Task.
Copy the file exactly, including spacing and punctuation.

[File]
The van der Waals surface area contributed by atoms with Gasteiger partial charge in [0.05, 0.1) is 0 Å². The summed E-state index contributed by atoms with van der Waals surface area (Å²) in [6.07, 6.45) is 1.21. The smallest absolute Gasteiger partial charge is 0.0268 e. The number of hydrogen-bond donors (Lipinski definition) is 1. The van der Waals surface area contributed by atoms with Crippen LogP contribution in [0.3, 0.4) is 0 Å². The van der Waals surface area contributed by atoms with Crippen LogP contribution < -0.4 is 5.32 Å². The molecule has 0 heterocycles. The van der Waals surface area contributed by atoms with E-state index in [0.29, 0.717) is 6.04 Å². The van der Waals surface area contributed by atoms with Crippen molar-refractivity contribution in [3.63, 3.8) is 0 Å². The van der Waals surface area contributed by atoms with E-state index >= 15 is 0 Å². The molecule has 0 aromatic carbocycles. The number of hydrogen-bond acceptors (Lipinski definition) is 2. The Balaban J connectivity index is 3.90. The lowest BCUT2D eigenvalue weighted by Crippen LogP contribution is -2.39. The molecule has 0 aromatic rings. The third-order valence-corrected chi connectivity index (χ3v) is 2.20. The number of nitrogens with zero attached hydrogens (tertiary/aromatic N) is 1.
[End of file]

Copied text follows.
The van der Waals surface area contributed by atoms with Gasteiger partial charge in [0.05, 0.1) is 0 Å². The summed E-state index contributed by atoms with van der Waals surface area (Å²) in [6.07, 6.45) is 1.21. The smallest absolute Gasteiger partial charge is 0.0268 e. The number of hydrogen-bond donors (Lipinski definition) is 1. The van der Waals surface area contributed by atoms with Crippen LogP contribution in [0.3, 0.4) is 0 Å². The van der Waals surface area contributed by atoms with Crippen LogP contribution < -0.4 is 5.32 Å². The molecule has 0 heterocycles. The van der Waals surface area contributed by atoms with E-state index in [0.29, 0.717) is 6.04 Å². The van der Waals surface area contributed by atoms with Crippen molar-refractivity contribution in [3.63, 3.8) is 0 Å². The van der Waals surface area contributed by atoms with E-state index >= 15 is 0 Å². The molecule has 0 aromatic carbocycles. The number of hydrogen-bond acceptors (Lipinski definition) is 2. The Balaban J connectivity index is 3.90. The lowest BCUT2D eigenvalue weighted by Crippen LogP contribution is -2.39. The molecule has 0 aromatic rings. The third-order valence-corrected chi connectivity index (χ3v) is 2.20. The number of nitrogens with zero attached hydrogens (tertiary/aromatic N) is 1.